Part 10 of our ongoing Fraud in the Church series. PSK in cooperation with the National Association of Church Business Administration (NACBA) conducted a survey to determine the extent to which churches are attempting to address the problem of church fraud. We asked them to respond to this statement:
Our church has established a “Positive Pay” arrangement with our bank.
Increasingly, due to technological change and advancement, the threat of fraud is no longer limited to dishonest employees. Hackers and other “online bandits” have become quite proficient in draining the bank accounts of the unsuspecting. One defense against this is to establish a Positive Pay arrangement with your bank.
Only 5% of our respondents have this type of bank account protection in place, which is surprising because Positive Pay is a simple three-step process.
- During the check writing process, a list is compiled of bills to be paid.
- The list is sent to the bank.
- The only checks or drafts to be cleared by the bank are those on the list.
I am very curious why so few take advantage of this. Any ideas?
“We set up a separate bank account for each special fund to make sure the money goes where it is supposed to go…”
Over the years, we have seen many churches take this approach. Rather than using their church accounting software to take care of measuring and tracking the restricted funds, they either open separate bank accounts or worse, divide one bank account among several different general ledger accounts. I have detected two main reasons some churches take this approach:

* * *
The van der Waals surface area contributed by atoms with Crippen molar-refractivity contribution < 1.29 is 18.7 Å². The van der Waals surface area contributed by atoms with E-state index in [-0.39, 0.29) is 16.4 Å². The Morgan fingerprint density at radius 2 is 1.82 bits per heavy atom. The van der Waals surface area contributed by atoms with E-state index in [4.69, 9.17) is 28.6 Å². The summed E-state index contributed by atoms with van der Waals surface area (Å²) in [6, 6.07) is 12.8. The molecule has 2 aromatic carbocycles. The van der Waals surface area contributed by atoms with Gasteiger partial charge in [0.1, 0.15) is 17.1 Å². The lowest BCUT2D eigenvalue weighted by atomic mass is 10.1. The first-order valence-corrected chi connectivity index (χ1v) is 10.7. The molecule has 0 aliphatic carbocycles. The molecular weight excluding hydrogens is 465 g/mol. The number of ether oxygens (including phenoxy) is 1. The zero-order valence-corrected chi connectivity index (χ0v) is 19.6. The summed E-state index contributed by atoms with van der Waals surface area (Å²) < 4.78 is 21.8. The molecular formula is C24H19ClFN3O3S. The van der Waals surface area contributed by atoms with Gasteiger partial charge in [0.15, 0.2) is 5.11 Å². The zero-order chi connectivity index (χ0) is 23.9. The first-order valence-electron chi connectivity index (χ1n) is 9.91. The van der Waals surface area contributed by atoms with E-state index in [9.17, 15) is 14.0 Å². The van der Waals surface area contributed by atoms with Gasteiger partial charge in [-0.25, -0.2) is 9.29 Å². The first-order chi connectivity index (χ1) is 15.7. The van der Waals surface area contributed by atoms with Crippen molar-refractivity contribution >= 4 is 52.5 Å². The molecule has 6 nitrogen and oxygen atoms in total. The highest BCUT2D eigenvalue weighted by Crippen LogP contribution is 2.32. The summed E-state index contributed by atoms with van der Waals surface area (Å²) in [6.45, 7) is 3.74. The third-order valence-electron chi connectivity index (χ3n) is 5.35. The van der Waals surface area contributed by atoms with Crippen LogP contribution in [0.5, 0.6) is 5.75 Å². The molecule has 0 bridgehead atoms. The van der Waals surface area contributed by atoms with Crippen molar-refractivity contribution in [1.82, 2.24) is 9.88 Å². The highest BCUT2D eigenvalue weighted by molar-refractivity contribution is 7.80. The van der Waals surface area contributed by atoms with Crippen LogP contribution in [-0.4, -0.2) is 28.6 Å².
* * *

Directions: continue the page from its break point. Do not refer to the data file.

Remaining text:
1 – They have been burned in the past by funds designated for a specific purpose being spent for something completely different. When it came time to accomplish the designated purpose, funds were no longer available to accomplish the task.
2 – They simply don’t trust themselves. The temptation to redirect the funds is too great. So, the thinking goes, “we will set up a separate account to keep these dollars safe”.
Churches who choose this path seldom realize that by closing one door, they inadvertently open up a much more sinister portal: they create an environment for a con artist to conduct a very expensive shell game. With multiple bank accounts and limited controls, an embezzler can shuffle funds among the accounts to create a dense smokescreen, making detection extremely difficult.
The best practice? Have as few bank accounts as possible coupled with strong internal controls and recordkeeping.
Interested in finding out how your controls measure up? Contact us today about our internal control assessment and other Best Practice Engagements at (817)664-3000 or email us using our contact form.